Husbands, love our wives, as Christ loved the church and gave himself up for her, that he might sanctify her, having cleansed her by the washing of water with the word, so that he might present the church to himself in splendor, without spot or wrinkle or any such thing, that she might be holy and without blemish. In the same way husbands should love their wives as their own bodies. He who loves his wife loves himself. For no one ever hated his own flesh, but nourishes and cherishes it, just as Christ does the church, because we are members of his body. “Therefore a man shall leave his father and mother and hold fast to his wife, and the two shall become one flesh.” This mystery is profound, and I am saying that it refers to Christ and the church. However, let each one of you love his wife as himself, and let the wife see that she respects her husband. (Ephesians 5:25-33)
Children, obey your parents in the Lord, for this is right. “Honor your father and mother” (this is the first commandment with a promise), “that it may go well with you and that you may live long in the land.” (Ephesians 6:1-3)
Wives, submit to your husbands, as is fitting in the Lord. Husbands, love your wives, and do not be harsh with them. Children, obey your parents in everything, for this pleases the Lord. (Colossians 3:18-20)
I desire then that in every place the men should pray, lifting holy hands without anger or quarreling; likewise also that women should adorn themselves in respectable apparel, with modesty and self-control, not with braided hair and gold or pearls or costly attire, but with what is proper for women who profess godliness—with good works. Let a woman learn quietly with all submissiveness. I do not permit a woman to teach or to exercise authority over a man; rather, she is to remain quiet. For Adam was formed first, then Eve; and Adam was not deceived, but the woman was deceived and became a transgressor. Yet she will be saved through childbearing—if they continue in faith and love and holiness, with self-control. (1 Timothy 2:8-15)
Do not rebuke an older man but encourage him as you would a father, younger men as brothers, older women as mothers, younger women as sisters, in all purity.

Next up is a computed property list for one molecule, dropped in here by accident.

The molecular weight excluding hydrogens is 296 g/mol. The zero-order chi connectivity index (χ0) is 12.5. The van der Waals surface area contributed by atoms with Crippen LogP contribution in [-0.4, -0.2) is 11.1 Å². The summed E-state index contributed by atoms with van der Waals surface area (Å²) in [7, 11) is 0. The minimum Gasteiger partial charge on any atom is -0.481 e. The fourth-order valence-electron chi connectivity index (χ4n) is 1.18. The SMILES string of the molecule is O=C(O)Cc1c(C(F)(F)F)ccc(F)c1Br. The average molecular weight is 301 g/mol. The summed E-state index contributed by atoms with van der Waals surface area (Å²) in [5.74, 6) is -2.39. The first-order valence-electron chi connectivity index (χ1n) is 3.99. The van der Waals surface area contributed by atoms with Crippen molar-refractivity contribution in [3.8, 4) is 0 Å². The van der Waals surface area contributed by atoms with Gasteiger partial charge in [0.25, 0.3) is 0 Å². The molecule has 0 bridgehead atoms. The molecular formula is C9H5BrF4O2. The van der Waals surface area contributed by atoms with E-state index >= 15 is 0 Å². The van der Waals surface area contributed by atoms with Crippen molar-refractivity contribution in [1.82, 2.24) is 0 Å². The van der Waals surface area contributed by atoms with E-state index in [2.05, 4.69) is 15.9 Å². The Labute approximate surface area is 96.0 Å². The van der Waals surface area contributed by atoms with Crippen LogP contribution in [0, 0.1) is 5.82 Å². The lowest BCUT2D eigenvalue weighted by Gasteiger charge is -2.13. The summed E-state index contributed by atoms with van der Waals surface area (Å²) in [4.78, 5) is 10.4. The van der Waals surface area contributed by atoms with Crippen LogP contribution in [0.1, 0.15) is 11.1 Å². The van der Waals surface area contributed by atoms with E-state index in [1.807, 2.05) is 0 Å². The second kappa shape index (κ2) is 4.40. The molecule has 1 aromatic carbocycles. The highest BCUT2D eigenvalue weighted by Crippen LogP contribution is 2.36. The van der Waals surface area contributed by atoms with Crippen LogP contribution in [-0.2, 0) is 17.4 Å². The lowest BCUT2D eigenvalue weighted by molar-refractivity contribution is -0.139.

Honor widows who are truly widows. But if a widow has children or grandchildren, let them first learn to show godliness to their own household and to make some return to their parents, for this is pleasing in the sight of God. She who is truly a widow, left all alone, has set her hope on God and continues in supplications and prayers night and day, but she who is self-indulgent is dead even while she lives. Command these things as well, so that they may be without reproach. But if anyone does not provide for his relatives, and especially for members of his household, he has denied the faith and is worse than an unbeliever.
Let a widow be enrolled if she is not less than sixty years of age, having been the wife of one husband, and having a reputation for good works: if she has brought up children, has shown hospitality, has washed the feet of the saints, has cared for the afflicted, and has devoted herself to every good work. But refuse to enroll younger widows, for when their passions draw them away from Christ, they desire to marry and so incur condemnation for having abandoned their former faith. Besides that, they learn to be idlers, going about from house to house, and not only idlers, but also gossips and busybodies, saying what they should not. So I would have younger widows marry, bear children, manage their households, and give the adversary no occasion for slander. For some have already strayed after Satan. If any believing woman has relatives who are widows, let her care for them. Let the church not be burdened, so that it may care for those who are truly widows. (1 Timothy 5:1-16)
I am reminded of your sincere faith, a faith that dwelt first in your grandmother Lois and your mother Eunice and now, I am sure, dwells in you as well. (2 Timothy 1:5)
Greet Prisca and Aquila, and the household of Onesiphorus. (2 Timothy 4:19)
Older women likewise are to be reverent in behavior, not slanderers or slaves to much wine. They are to teach what is good, and so train the young women to love their husbands and children, to be self-controlled, pure, working at home, kind, and submissive to their own husbands, that the word of God may not be reviled. (Titus 2:3-5)